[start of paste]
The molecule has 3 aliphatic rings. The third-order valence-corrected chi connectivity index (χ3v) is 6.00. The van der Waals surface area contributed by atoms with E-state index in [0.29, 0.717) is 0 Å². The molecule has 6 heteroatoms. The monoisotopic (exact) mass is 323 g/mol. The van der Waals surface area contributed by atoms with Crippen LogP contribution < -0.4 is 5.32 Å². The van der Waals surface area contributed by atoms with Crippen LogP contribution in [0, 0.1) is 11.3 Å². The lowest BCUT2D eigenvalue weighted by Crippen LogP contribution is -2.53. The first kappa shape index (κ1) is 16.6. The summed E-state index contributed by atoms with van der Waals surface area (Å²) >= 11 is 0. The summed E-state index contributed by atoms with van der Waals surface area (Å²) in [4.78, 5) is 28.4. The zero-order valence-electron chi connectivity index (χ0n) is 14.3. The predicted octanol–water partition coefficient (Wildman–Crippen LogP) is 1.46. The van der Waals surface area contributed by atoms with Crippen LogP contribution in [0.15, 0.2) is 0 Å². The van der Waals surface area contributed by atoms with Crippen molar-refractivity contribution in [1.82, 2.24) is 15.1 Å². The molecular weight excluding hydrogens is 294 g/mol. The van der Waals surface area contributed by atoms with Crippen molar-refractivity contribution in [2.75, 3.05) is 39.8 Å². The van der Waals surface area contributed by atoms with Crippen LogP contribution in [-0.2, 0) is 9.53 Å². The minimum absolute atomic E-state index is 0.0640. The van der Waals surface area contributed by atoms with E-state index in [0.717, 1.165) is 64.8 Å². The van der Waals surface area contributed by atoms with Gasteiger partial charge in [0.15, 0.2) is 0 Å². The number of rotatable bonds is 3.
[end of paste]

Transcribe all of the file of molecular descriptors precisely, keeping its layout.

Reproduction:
The molecule has 3 aliphatic rings. The third-order valence-corrected chi connectivity index (χ3v) is 6.00. The van der Waals surface area contributed by atoms with E-state index in [0.29, 0.717) is 0 Å². The molecule has 6 heteroatoms. The monoisotopic (exact) mass is 323 g/mol. The van der Waals surface area contributed by atoms with Crippen LogP contribution < -0.4 is 5.32 Å². The van der Waals surface area contributed by atoms with Crippen LogP contribution in [0, 0.1) is 11.3 Å². The lowest BCUT2D eigenvalue weighted by Crippen LogP contribution is -2.53. The first kappa shape index (κ1) is 16.6. The summed E-state index contributed by atoms with van der Waals surface area (Å²) >= 11 is 0. The summed E-state index contributed by atoms with van der Waals surface area (Å²) in [4.78, 5) is 28.4. The zero-order valence-electron chi connectivity index (χ0n) is 14.3. The predicted octanol–water partition coefficient (Wildman–Crippen LogP) is 1.46. The van der Waals surface area contributed by atoms with Crippen LogP contribution in [0.15, 0.2) is 0 Å². The van der Waals surface area contributed by atoms with Crippen molar-refractivity contribution in [1.82, 2.24) is 15.1 Å². The molecular weight excluding hydrogens is 294 g/mol. The van der Waals surface area contributed by atoms with Crippen molar-refractivity contribution in [2.75, 3.05) is 39.8 Å². The van der Waals surface area contributed by atoms with Crippen LogP contribution in [-0.2, 0) is 9.53 Å². The minimum absolute atomic E-state index is 0.0640. The van der Waals surface area contributed by atoms with E-state index in [0.717, 1.165) is 64.8 Å². The van der Waals surface area contributed by atoms with Gasteiger partial charge in [0.15, 0.2) is 0 Å². The number of rotatable bonds is 3.